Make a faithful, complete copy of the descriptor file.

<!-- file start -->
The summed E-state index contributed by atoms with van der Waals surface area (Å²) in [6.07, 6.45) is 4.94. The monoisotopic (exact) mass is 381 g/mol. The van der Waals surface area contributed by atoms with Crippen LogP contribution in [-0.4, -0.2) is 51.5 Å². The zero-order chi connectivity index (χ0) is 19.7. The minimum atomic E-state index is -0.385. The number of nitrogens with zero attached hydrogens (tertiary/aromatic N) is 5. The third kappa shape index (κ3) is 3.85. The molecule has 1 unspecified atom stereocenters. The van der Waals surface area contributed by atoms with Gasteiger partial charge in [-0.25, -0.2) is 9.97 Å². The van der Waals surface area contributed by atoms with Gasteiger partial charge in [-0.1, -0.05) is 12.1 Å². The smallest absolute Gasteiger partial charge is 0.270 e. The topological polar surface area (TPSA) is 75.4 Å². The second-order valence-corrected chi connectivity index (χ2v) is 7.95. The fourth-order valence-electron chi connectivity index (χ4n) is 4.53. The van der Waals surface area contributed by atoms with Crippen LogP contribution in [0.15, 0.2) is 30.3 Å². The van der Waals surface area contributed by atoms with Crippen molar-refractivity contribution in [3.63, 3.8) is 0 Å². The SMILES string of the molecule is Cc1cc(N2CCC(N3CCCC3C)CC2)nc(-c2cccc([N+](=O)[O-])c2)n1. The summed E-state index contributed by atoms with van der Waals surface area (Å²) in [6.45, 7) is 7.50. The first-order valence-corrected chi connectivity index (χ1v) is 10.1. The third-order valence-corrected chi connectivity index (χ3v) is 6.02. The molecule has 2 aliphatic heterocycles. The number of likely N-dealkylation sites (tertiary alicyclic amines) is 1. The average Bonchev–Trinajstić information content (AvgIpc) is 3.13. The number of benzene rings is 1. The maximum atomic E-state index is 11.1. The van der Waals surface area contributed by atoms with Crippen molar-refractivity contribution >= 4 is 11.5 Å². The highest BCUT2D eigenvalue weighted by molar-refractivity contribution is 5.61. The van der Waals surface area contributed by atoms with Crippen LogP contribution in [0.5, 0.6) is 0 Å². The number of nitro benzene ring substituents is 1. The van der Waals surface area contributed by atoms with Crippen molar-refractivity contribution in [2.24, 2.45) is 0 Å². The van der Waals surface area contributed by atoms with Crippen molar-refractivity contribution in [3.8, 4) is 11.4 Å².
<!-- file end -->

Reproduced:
The summed E-state index contributed by atoms with van der Waals surface area (Å²) in [6.07, 6.45) is 4.94. The monoisotopic (exact) mass is 381 g/mol. The van der Waals surface area contributed by atoms with Crippen LogP contribution in [-0.4, -0.2) is 51.5 Å². The zero-order chi connectivity index (χ0) is 19.7. The minimum atomic E-state index is -0.385. The number of nitrogens with zero attached hydrogens (tertiary/aromatic N) is 5. The third kappa shape index (κ3) is 3.85. The molecule has 1 unspecified atom stereocenters. The van der Waals surface area contributed by atoms with Gasteiger partial charge in [-0.25, -0.2) is 9.97 Å². The van der Waals surface area contributed by atoms with Gasteiger partial charge in [-0.1, -0.05) is 12.1 Å². The smallest absolute Gasteiger partial charge is 0.270 e. The topological polar surface area (TPSA) is 75.4 Å². The second-order valence-corrected chi connectivity index (χ2v) is 7.95. The fourth-order valence-electron chi connectivity index (χ4n) is 4.53. The van der Waals surface area contributed by atoms with Crippen LogP contribution in [0.15, 0.2) is 30.3 Å². The van der Waals surface area contributed by atoms with Crippen molar-refractivity contribution in [3.63, 3.8) is 0 Å². The SMILES string of the molecule is Cc1cc(N2CCC(N3CCCC3C)CC2)nc(-c2cccc([N+](=O)[O-])c2)n1. The summed E-state index contributed by atoms with van der Waals surface area (Å²) in [6.45, 7) is 7.50. The first-order valence-corrected chi connectivity index (χ1v) is 10.1. The third-order valence-corrected chi connectivity index (χ3v) is 6.02. The molecule has 2 aliphatic heterocycles. The number of likely N-dealkylation sites (tertiary alicyclic amines) is 1. The average Bonchev–Trinajstić information content (AvgIpc) is 3.13. The number of benzene rings is 1. The maximum atomic E-state index is 11.1. The van der Waals surface area contributed by atoms with Crippen molar-refractivity contribution >= 4 is 11.5 Å². The highest BCUT2D eigenvalue weighted by molar-refractivity contribution is 5.61. The van der Waals surface area contributed by atoms with Crippen LogP contribution in [0.5, 0.6) is 0 Å². The number of nitro benzene ring substituents is 1. The van der Waals surface area contributed by atoms with Crippen molar-refractivity contribution in [2.24, 2.45) is 0 Å². The van der Waals surface area contributed by atoms with Crippen molar-refractivity contribution in [3.8, 4) is 11.4 Å².